• the Bipartisan Infrastructure Act bringing $550 billion in new spending on everything from the nation’s waterways and transit systems to its airports and electric grid, electric vehicle charging stations, and zero- and low-emissions buses and ferries (far from the original proposal of $3.4 trillion, but try finding something to compare it to that actually did happen over the last generation or two); the first serious gun control legislation in decades (toughening requirements for the youngest gun buyers, keeping firearms out of the hands of more domestic abusers and helping states implement “red flag” laws, along with funding for mental health and violence intervention programs and school safety initiatives);
    • the Chips & Science Act spending $280 billion to fund expanding the nation’s semiconductor industry to help keep pace with Chinese competition and scientific research in areas like artificial intelligence, biotechnology and quantum computing, with “regional innovation and technology hubs” bringing jobs and economic growth to the most distressed parts of the country (that’s the bit that so amazed David Brooks, who’s always moaning about the Rust Belt but never thought of anything that could be done about it);
    • and the “Inflation Reduction Act” making our largest ever investment in combating climate change—putting the US on track to cut greenhouse gas emissions by 40% below 2005 levels by the end of the decade, together with investments in environmental justice, conservation and resiliency programs, plus allowing the government to negotiate prescription drug prices for seniors on Medicare, something we’ve been screaming for forever, extending federal health insurance subsidies, and capping out-of-pocket costs for insulin at no more than $35 per month for Medicare beneficiaries, which is even contributing to the reduction of inflation! and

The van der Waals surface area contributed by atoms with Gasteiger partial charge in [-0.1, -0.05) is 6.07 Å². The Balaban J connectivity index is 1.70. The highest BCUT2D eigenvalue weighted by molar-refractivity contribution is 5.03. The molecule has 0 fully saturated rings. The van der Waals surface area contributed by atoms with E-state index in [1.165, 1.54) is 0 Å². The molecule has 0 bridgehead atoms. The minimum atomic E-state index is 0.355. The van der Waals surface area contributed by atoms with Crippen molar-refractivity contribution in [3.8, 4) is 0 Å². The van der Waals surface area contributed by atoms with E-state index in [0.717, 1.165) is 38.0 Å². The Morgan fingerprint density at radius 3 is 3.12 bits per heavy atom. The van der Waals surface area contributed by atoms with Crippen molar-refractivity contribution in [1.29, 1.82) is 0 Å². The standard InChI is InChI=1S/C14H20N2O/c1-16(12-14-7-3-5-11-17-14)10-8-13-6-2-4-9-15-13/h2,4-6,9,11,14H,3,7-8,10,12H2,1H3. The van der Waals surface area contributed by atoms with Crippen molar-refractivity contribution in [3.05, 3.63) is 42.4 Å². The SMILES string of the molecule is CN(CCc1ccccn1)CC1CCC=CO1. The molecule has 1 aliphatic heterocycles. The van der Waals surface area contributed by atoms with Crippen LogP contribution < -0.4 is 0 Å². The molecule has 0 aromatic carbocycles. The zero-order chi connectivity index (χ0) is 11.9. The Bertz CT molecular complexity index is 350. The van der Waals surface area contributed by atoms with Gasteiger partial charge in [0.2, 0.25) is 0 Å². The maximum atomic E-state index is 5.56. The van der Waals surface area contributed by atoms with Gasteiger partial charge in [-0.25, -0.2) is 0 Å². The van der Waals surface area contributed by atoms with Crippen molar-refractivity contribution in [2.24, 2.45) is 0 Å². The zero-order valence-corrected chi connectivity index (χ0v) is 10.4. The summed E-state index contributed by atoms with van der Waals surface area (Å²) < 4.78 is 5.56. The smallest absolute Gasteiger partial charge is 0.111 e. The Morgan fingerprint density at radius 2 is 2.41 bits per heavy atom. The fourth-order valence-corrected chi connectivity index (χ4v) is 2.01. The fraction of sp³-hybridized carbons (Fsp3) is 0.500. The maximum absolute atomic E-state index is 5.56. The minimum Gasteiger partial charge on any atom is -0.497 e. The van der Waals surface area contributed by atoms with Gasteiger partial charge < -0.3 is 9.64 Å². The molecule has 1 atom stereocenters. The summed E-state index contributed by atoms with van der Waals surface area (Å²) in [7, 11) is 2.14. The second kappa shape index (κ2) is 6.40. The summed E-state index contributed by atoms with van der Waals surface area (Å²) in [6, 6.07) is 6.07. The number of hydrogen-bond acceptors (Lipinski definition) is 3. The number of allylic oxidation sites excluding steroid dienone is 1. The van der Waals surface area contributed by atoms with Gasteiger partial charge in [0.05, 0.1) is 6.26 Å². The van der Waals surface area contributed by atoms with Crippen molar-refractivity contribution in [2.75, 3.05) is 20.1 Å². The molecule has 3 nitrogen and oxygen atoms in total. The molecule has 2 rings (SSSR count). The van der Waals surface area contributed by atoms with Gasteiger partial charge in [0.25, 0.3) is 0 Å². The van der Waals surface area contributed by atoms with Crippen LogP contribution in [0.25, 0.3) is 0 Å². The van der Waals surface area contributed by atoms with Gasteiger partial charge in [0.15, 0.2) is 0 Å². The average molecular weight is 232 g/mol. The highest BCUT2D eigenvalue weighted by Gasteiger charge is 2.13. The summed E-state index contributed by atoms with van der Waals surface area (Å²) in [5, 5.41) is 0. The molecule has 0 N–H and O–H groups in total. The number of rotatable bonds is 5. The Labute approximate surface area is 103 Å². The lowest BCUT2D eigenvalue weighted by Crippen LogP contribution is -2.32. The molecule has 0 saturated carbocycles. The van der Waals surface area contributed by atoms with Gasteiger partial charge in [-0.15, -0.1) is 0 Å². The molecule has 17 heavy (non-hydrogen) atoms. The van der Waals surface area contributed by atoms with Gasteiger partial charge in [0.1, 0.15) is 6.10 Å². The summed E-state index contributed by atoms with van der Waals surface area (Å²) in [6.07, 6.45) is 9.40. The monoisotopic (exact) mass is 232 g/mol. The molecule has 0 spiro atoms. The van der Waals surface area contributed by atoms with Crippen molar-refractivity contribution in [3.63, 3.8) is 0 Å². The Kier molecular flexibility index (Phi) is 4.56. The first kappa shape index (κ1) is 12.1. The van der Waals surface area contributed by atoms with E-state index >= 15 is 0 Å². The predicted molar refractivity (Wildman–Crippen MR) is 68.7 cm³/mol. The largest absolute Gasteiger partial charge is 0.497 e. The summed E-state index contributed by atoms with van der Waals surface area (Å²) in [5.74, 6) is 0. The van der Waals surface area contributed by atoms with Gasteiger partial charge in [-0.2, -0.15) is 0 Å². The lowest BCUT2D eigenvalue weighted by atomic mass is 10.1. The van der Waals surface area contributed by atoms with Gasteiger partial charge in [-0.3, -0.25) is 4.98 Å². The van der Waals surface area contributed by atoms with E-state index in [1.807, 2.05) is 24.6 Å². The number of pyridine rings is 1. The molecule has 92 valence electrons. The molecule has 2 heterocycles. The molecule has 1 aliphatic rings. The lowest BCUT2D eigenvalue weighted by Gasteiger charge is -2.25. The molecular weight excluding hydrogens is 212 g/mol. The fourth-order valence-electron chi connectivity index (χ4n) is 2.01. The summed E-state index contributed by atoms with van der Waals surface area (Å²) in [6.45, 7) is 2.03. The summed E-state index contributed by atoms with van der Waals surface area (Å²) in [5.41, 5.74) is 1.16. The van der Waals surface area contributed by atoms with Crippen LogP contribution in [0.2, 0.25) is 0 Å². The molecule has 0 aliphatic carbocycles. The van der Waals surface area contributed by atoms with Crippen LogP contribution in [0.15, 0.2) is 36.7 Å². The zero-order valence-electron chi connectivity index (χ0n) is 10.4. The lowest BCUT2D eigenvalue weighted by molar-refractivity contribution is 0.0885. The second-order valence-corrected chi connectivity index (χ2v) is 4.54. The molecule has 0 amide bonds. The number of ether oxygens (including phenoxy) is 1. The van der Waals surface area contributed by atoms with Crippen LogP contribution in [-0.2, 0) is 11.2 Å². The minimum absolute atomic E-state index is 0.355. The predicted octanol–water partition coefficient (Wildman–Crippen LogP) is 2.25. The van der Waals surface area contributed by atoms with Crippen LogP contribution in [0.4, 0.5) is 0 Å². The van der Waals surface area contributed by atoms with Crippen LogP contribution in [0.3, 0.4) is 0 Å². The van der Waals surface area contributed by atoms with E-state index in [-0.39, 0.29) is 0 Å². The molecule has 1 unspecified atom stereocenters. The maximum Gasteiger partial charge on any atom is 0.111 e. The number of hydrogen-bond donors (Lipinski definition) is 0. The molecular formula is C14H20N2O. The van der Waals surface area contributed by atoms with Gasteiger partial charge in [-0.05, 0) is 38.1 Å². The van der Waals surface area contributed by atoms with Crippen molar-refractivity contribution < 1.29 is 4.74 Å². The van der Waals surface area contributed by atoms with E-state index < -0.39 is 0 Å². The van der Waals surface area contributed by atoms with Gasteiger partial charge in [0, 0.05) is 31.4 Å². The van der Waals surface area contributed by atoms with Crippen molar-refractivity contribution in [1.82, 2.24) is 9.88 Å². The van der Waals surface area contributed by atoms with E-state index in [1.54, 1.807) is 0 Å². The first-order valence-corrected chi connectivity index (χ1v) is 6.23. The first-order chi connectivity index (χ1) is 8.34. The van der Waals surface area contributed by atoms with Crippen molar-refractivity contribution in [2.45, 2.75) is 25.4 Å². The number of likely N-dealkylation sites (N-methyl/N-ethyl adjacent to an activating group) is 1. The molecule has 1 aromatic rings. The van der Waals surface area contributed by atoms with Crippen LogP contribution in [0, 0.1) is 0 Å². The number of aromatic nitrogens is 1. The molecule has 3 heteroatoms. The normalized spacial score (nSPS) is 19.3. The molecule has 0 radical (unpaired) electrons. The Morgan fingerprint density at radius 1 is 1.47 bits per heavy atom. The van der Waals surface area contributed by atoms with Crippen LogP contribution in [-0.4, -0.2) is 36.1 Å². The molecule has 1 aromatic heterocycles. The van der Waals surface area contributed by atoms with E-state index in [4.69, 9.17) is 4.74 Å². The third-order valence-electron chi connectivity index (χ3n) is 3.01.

• TAXING THE RICH with new taxes on big corporations, setting a minimum corporate tax of 15%, and new funding for the Internal Revenue Service in an effort to crack down on tax evasion, reducing the federal budget deficit by about $300 billion over 10 years.

    That last number is now estimated at $561 billion—$851 billion if the IRS funding is renewed, which Republicans in Congress will stop if they can. And it’s only a down payment on what could be achieved in inequality reduction with a cooperative legislature (which I realize we’re not too likely to get out of the 2024 elections—on the other hand we should also be thinking about what we’ve got to defend out of the current term, and what we have to lose if the Democratic candidate loses, and the threats of the Republican candidate who claims he only aims to be dictator for a day).